1775-1782 the American Revolutionary War.
As early as 1790 Daniel Howell was known in Ewing.
1797 Richard Hunt of Hopewell settled into the northeast part of Ewing, on the road leading from Ewingville to Lawrenceville.
1800 in Birmingham, a public-house was kept here. It was later purchased by John W. Scudder and converted into a dwelling.
As early as 1800 in Birmingham, John Guild ran a silversmiths trade.
about 1801 in Ewingville the first blacksmith was Joseph Tindall
prior to 1823 the Rev. Eli Field Cooley became the first full time pastor of the Presbyterian church.
about 1832 to 1838 Ewing was the seat of a female seminary which was under the management of Mrs. Emoline Kemper.
1832 -- death of Charles Ewing LL.D., chief justice of New Jersey.
1834 Ewing Township organized and named in honor of Charles Ewing.
1844 historians Barber and Howe described the Township as having some of the richest soil in New Jersey.
1847 in Ewingville J. S. Phillips built a shoe-shop.
1851 in Ewingville the Park House (formerly called the "Cross-Keys Tavern") was purchased by Lott Howell.
1857 in Ewingville the post-office established with Lott Howell as postmaster.
1860 in Ewingville William H. Howell became the postmaster.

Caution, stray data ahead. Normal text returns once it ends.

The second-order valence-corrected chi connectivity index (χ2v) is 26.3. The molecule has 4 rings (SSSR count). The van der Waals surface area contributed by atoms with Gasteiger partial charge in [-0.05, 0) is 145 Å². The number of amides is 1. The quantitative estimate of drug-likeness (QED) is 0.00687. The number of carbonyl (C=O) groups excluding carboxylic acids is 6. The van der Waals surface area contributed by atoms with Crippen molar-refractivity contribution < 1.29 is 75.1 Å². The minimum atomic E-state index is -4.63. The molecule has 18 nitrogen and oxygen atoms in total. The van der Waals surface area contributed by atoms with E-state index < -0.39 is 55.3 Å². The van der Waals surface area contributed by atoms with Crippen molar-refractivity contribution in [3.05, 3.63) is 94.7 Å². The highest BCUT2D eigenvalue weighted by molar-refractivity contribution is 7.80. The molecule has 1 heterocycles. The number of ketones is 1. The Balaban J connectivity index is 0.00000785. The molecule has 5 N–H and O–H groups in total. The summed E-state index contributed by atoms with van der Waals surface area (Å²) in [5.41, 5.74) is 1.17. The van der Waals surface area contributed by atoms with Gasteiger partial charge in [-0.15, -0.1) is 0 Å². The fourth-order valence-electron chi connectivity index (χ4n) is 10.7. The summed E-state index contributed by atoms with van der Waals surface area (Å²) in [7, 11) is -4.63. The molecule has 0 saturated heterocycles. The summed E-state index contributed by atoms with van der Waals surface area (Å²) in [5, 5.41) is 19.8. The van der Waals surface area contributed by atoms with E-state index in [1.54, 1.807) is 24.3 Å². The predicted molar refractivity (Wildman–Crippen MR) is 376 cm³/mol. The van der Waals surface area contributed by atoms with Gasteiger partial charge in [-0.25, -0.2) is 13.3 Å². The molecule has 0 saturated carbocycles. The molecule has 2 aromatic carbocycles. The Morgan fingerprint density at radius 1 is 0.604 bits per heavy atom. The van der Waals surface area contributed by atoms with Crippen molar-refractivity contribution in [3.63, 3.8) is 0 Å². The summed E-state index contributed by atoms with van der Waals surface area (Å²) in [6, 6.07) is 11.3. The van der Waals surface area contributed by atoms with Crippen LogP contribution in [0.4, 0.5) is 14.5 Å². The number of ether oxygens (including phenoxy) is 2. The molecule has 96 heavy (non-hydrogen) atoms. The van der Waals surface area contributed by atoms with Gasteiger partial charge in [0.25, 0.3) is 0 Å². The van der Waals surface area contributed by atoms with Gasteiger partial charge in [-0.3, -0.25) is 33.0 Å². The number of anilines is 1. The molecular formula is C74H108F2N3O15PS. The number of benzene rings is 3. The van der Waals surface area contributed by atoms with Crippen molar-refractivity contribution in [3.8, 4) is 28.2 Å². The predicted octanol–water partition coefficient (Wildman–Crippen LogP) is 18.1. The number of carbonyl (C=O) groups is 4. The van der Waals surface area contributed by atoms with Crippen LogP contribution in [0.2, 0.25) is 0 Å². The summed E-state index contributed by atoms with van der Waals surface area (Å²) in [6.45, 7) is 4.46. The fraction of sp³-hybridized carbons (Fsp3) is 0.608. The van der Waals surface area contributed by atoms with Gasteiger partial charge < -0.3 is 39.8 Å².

1860 in Ewingville William H. Howell became proprietor of the Park House.
1875 the Ewingville Driving Park Association incorporated for the purpose of horse racing. Its members included Thomas F. Howell, Israel Hendrickson, Edward Maguire, S. H. Phillips, and William Howell.
1877 in Ewingville William H. Howell remodeled and improved the Park House.
1877 in Birmingham, the black smith shop established by John Reeder purchased by James Deane, blacksmith and wheelwright.
1878 in Greensburg, merchant John W. McCalvin began business and proved successful against much competition form Trenton merchants.
By the early 20th century due to the growth of Trention, Ewing Township began to change from an agricultural to a residential community.
by 1920 the Township stood at 3500.
1938 construction of the General Motors plant led to the creation of new communities such as the Glendale and Fernwood.
By 1940 -- the Township's population had almost tripled to 10,146.
just prior to World War II Ewing changed from being predominantly rural to
one characterized by new industries growing and developing. Some of these
companies (attracted to the area by the proximity of the Reading Railroad0 were
Homasote, Roller Bearing, Winner Manufacturing, Nassau China, and Heath Lumber.
1941 - 1945 World War II.
During World War II General Motors became Eastern Aircraft and produced the Navy Avenger Torpedo Bomber.
After World War II Ewing Township grew rapidly.
1960 the Townships population was 26,828.
1990 the populatiln was 34,185.
Major E. M. Woodward & John F. Hageman. 1883. "History of Burlington and Mercer Counties, New Jersey, with Biographical Sketches of Many of Their Pioneers and Prominent Men." http://www.rootsweb.com/~njmercer/Mun/EwingHis.htm#situation
Township of Ewing: About Ewing: Early History. http://www.ewingtwp.net/about_ewing.htm